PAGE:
Immune support is obviously a hot topic right now. I’ve been talking about it for awhile but there seems to be something new each day. And most times, it’s actually something old that we’re just haven’t been talking about. That’s how this sparkling turmeric gingerade came about. My dad works in healthcare and has recently turned up his immune support routine to include more supplements and daily helpings of an old family tea that my sisters make for him. I sent a video of him doing part of his immunity regimen to my cousins and was surprised to find that my uncle in Nigeria makes the same tea. This shouldn’t have been a surprise since they’re brothers but still.
Us cousins got to chatting and I learned that the tea is an old family recipe from our great grandfather and his work as a native doctor. Here are the ingredients that make up this tea, most of which made it into my sparkling turmeric gingerade.
Immune Boosting Tea Ingredients
Like I said, old stuff that we maybe don’t get enough of these days. Our dads combine everything but the water to make a kind of paste and take it with hot water as a tea. I make them into a syrup but just could not bring myself to include the garlic. I love garlic in savory dishes but the smell of it in this tea is STRONG and you can quickly become nose blind to it. Being on the frontlines at a hospital, my dad needs all the immune support he can get. But I’ve been staying home most of the time and don’t currently see the need to smell like a straight up garlic clove!
I’m currently making jars of this syrup for my dad to keep on hand for his tea since my little sisters (aka his helpers) will soon be moving away from home for school. You’ll see this combination of ingredients in immunity boosting teas from a variety of cooks on the internet–many of them Nigerian–and each one puts a different twist on it. My twist is to sometimes make it into a soda. You know I’m all about natural remedies like this easy tea and immune boosting foods like this sweet smoothie so my sparkling turmeric gingerade is in great company.
To go from syrup to healthy detox soda is extremely simple. Just add a couple of spoonfuls of the syrup to club soda or sparkling water over ice and stir. And now you have sparkling turmeric gingerade! I like to add a sprig of mint to mine for a little flourish and extra flavor. Not that this detox soda is lacking in flavor. You can make it by the glass or do a pitcher for the whole family. Personally, I kicked store-bought soda to the curb back in high school so this is a nice treat that I don’t feel at all bad about drinking.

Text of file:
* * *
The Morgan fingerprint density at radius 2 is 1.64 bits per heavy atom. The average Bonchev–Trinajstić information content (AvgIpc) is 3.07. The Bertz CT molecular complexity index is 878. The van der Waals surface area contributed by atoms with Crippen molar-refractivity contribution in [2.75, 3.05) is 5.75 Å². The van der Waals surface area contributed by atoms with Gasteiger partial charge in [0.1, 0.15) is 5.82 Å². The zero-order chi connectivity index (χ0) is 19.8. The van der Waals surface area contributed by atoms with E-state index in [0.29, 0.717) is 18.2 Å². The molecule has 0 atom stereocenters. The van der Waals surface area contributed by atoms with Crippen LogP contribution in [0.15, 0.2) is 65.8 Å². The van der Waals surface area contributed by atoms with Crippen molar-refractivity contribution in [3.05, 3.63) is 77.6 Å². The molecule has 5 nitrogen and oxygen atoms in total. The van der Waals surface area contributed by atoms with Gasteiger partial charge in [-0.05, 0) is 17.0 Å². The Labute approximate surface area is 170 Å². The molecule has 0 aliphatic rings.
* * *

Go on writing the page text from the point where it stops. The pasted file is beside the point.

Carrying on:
Notes for this Sparkling Turmeric Gingerade
- Be careful when working with turmeric as it WILL stain everything, including your fingers/nails, knife, etc. Clean with warm vinegar to help remove the stains.
- Powdered turmeric can work if fresh is not available. Use one third the amount.
- To make this into a tea instead, add two tablespoons of syrup to eight ounces of hot water.
- Refrigerate any extra syrup in a sealed bottle or jar.
I encourage you to try out this sparkling turmeric gingerade as soon as possible. And if you prefer, enjoy it as a tea. You really can’t miss either way and you’ll have options for year round, in both warm and cool weather! Sharing is caring so be sure to pin this recipe on Pinterest. And let me know if you have any questions below. Thanks for reading!
More healthy sips you must try:
A bubbly, naturally-sweetened soda made with simple, immune-boosting ingredients
- 4-5 inch piece of ginger peeled
- 4-5 inch piece of turmeric peeled
- 3 large lemons juiced
- 1 dried clove or 1/2 teaspoon dried clove
- 1 cup raw honey
- 1 cup hot water
- 64 ounces club soda or sparkling water
- fresh mint optional garnish
Start by prepping your fresh ingredients: peel ginger and turmeric and cut into one-inch pieces. Juice lemons.
Add ginger, turmeric, lemon juice, clove, honey, and water to a small saucepan over medium high heat. Stir to combine.
Bring mixture to a boil then reduce heat to low and simmer for about 30 minutes. Liquid should be reduced, darkened, and slightly thickened. Strain into a small, sealable container.
To make soda, add two tablespoons of syrup and 8 ounces of club soda to a glass over ice. Stir gently to combine and add a sprig of mint, if desired.
- For extra immune support, cook three cloves of fresh garlic with the syrup mixture.
- Powdered turmeric can work in place of fresh turmeric. Use just one third the amount if using powedered.
- Refrigerate extra syrup in a tightly closed jar or bottle. Keeps for about two weeks.